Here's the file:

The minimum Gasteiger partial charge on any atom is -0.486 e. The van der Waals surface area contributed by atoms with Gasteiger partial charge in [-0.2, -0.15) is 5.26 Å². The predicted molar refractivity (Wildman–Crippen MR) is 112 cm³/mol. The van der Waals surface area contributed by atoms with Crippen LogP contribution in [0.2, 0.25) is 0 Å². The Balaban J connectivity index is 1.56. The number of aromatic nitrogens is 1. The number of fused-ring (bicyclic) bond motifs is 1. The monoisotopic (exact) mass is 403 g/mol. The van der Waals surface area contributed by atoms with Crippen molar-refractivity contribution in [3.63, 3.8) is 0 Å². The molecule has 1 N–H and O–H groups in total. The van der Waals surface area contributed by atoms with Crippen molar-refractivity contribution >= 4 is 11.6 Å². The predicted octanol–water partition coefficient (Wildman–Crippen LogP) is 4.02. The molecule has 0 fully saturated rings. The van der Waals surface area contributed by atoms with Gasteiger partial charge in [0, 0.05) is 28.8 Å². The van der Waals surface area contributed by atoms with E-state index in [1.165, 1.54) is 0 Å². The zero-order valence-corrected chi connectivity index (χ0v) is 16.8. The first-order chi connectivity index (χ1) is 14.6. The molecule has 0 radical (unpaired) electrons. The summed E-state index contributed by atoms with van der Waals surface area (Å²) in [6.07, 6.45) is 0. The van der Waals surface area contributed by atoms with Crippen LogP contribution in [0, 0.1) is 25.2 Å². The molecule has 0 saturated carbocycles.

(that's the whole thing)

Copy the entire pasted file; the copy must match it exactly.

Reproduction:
The minimum Gasteiger partial charge on any atom is -0.486 e. The van der Waals surface area contributed by atoms with Gasteiger partial charge in [-0.2, -0.15) is 5.26 Å². The predicted molar refractivity (Wildman–Crippen MR) is 112 cm³/mol. The van der Waals surface area contributed by atoms with Crippen LogP contribution in [0.2, 0.25) is 0 Å². The Balaban J connectivity index is 1.56. The number of aromatic nitrogens is 1. The number of fused-ring (bicyclic) bond motifs is 1. The monoisotopic (exact) mass is 403 g/mol. The van der Waals surface area contributed by atoms with Crippen molar-refractivity contribution in [3.63, 3.8) is 0 Å². The molecule has 1 N–H and O–H groups in total. The van der Waals surface area contributed by atoms with Crippen molar-refractivity contribution >= 4 is 11.6 Å². The predicted octanol–water partition coefficient (Wildman–Crippen LogP) is 4.02. The molecule has 0 fully saturated rings. The van der Waals surface area contributed by atoms with Gasteiger partial charge in [0, 0.05) is 28.8 Å². The van der Waals surface area contributed by atoms with E-state index in [1.165, 1.54) is 0 Å². The zero-order valence-corrected chi connectivity index (χ0v) is 16.8. The first-order chi connectivity index (χ1) is 14.6. The molecule has 0 radical (unpaired) electrons. The summed E-state index contributed by atoms with van der Waals surface area (Å²) in [6.07, 6.45) is 0. The van der Waals surface area contributed by atoms with Crippen LogP contribution in [0, 0.1) is 25.2 Å². The molecule has 0 saturated carbocycles.